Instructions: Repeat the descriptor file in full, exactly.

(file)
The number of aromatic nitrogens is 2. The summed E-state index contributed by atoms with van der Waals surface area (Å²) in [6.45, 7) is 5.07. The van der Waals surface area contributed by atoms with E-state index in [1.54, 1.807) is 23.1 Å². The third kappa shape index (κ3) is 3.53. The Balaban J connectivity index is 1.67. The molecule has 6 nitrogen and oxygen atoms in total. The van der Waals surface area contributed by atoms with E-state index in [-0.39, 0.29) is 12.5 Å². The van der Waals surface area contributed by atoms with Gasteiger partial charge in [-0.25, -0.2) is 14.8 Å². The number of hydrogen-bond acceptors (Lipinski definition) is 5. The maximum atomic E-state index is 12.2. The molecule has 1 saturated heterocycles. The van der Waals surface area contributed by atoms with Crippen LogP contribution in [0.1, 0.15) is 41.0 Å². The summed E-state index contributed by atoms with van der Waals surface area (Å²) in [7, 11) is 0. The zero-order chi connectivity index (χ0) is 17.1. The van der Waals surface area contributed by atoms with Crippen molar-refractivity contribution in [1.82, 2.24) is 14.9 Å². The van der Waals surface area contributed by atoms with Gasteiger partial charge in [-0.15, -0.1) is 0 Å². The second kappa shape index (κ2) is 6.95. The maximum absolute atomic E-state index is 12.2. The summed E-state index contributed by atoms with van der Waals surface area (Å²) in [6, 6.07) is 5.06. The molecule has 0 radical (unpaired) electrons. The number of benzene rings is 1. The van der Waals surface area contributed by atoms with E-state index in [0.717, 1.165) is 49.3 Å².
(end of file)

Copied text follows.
The number of aromatic nitrogens is 2. The summed E-state index contributed by atoms with van der Waals surface area (Å²) in [6.45, 7) is 5.07. The van der Waals surface area contributed by atoms with E-state index in [1.54, 1.807) is 23.1 Å². The third kappa shape index (κ3) is 3.53. The Balaban J connectivity index is 1.67. The molecule has 6 nitrogen and oxygen atoms in total. The van der Waals surface area contributed by atoms with E-state index in [-0.39, 0.29) is 12.5 Å². The van der Waals surface area contributed by atoms with Gasteiger partial charge in [-0.25, -0.2) is 14.8 Å². The number of hydrogen-bond acceptors (Lipinski definition) is 5. The maximum atomic E-state index is 12.2. The molecule has 1 saturated heterocycles. The van der Waals surface area contributed by atoms with Crippen LogP contribution in [0.1, 0.15) is 41.0 Å². The summed E-state index contributed by atoms with van der Waals surface area (Å²) in [7, 11) is 0. The zero-order chi connectivity index (χ0) is 17.1. The van der Waals surface area contributed by atoms with Crippen molar-refractivity contribution in [1.82, 2.24) is 14.9 Å². The van der Waals surface area contributed by atoms with Gasteiger partial charge in [-0.15, -0.1) is 0 Å². The second kappa shape index (κ2) is 6.95. The maximum absolute atomic E-state index is 12.2. The summed E-state index contributed by atoms with van der Waals surface area (Å²) in [6, 6.07) is 5.06. The molecule has 0 radical (unpaired) electrons. The number of benzene rings is 1. The van der Waals surface area contributed by atoms with E-state index in [0.717, 1.165) is 49.3 Å².